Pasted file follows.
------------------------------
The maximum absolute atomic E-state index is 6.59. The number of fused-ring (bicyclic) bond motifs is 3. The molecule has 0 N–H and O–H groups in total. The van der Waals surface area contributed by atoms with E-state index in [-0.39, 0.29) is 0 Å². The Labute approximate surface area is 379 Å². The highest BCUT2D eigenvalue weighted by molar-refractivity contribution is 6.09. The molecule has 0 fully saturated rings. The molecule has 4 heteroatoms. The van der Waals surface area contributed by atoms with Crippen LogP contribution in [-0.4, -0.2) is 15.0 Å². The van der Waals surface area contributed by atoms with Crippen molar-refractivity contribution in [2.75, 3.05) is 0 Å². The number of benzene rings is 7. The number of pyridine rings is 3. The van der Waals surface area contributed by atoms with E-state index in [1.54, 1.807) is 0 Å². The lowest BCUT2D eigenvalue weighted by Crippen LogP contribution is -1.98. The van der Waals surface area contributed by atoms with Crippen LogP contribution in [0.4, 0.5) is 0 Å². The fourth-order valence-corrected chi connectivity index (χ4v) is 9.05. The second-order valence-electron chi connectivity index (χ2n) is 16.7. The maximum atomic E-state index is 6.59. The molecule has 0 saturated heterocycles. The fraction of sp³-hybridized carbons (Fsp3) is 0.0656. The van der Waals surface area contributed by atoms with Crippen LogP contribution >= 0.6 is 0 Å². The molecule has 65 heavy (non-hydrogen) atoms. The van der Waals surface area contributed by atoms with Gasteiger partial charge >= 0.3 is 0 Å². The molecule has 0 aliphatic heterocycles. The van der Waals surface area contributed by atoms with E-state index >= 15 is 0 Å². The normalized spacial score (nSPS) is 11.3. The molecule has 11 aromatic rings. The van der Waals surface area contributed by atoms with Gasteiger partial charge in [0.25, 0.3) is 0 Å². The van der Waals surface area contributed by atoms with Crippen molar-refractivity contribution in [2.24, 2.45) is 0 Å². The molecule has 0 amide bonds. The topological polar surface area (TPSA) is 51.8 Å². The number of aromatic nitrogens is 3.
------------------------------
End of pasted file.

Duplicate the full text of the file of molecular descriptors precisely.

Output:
The maximum absolute atomic E-state index is 6.59. The number of fused-ring (bicyclic) bond motifs is 3. The molecule has 0 N–H and O–H groups in total. The van der Waals surface area contributed by atoms with E-state index in [-0.39, 0.29) is 0 Å². The Labute approximate surface area is 379 Å². The highest BCUT2D eigenvalue weighted by molar-refractivity contribution is 6.09. The molecule has 0 fully saturated rings. The molecule has 4 heteroatoms. The van der Waals surface area contributed by atoms with Crippen LogP contribution in [-0.4, -0.2) is 15.0 Å². The van der Waals surface area contributed by atoms with Crippen molar-refractivity contribution in [2.75, 3.05) is 0 Å². The number of benzene rings is 7. The number of pyridine rings is 3. The van der Waals surface area contributed by atoms with E-state index in [1.54, 1.807) is 0 Å². The lowest BCUT2D eigenvalue weighted by Crippen LogP contribution is -1.98. The van der Waals surface area contributed by atoms with Crippen LogP contribution in [0.4, 0.5) is 0 Å². The fourth-order valence-corrected chi connectivity index (χ4v) is 9.05. The second-order valence-electron chi connectivity index (χ2n) is 16.7. The maximum atomic E-state index is 6.59. The molecule has 0 saturated heterocycles. The fraction of sp³-hybridized carbons (Fsp3) is 0.0656. The van der Waals surface area contributed by atoms with Crippen LogP contribution >= 0.6 is 0 Å². The molecule has 65 heavy (non-hydrogen) atoms. The van der Waals surface area contributed by atoms with Gasteiger partial charge >= 0.3 is 0 Å². The molecule has 0 aliphatic heterocycles. The van der Waals surface area contributed by atoms with E-state index >= 15 is 0 Å². The normalized spacial score (nSPS) is 11.3. The molecule has 11 aromatic rings. The van der Waals surface area contributed by atoms with Gasteiger partial charge in [0.25, 0.3) is 0 Å². The van der Waals surface area contributed by atoms with Crippen molar-refractivity contribution in [2.24, 2.45) is 0 Å². The molecule has 0 amide bonds. The topological polar surface area (TPSA) is 51.8 Å². The number of aromatic nitrogens is 3.